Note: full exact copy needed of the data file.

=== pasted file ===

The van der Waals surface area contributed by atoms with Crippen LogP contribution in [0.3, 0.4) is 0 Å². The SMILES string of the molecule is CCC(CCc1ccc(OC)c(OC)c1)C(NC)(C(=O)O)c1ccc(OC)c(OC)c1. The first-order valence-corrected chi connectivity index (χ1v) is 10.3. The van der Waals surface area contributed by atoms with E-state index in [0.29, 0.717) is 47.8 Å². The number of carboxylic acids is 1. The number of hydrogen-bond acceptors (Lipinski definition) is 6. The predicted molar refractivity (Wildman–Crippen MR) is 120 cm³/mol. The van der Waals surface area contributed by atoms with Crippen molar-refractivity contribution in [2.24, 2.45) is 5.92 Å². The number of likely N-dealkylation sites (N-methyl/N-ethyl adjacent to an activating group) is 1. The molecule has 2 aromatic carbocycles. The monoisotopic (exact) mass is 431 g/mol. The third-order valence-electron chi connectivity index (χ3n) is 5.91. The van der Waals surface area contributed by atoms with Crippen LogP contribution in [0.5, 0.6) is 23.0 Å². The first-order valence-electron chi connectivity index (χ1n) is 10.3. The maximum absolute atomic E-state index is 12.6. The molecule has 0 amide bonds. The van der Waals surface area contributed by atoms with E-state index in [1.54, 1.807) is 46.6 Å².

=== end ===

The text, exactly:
The van der Waals surface area contributed by atoms with Crippen LogP contribution in [0.3, 0.4) is 0 Å². The SMILES string of the molecule is CCC(CCc1ccc(OC)c(OC)c1)C(NC)(C(=O)O)c1ccc(OC)c(OC)c1. The first-order valence-corrected chi connectivity index (χ1v) is 10.3. The van der Waals surface area contributed by atoms with E-state index in [0.29, 0.717) is 47.8 Å². The number of carboxylic acids is 1. The number of hydrogen-bond acceptors (Lipinski definition) is 6. The predicted molar refractivity (Wildman–Crippen MR) is 120 cm³/mol. The van der Waals surface area contributed by atoms with Crippen molar-refractivity contribution in [2.24, 2.45) is 5.92 Å². The number of likely N-dealkylation sites (N-methyl/N-ethyl adjacent to an activating group) is 1. The molecule has 2 aromatic carbocycles. The monoisotopic (exact) mass is 431 g/mol. The third-order valence-electron chi connectivity index (χ3n) is 5.91. The van der Waals surface area contributed by atoms with Crippen LogP contribution in [0.5, 0.6) is 23.0 Å². The first-order valence-electron chi connectivity index (χ1n) is 10.3. The maximum absolute atomic E-state index is 12.6. The molecule has 0 amide bonds. The van der Waals surface area contributed by atoms with E-state index in [1.54, 1.807) is 46.6 Å².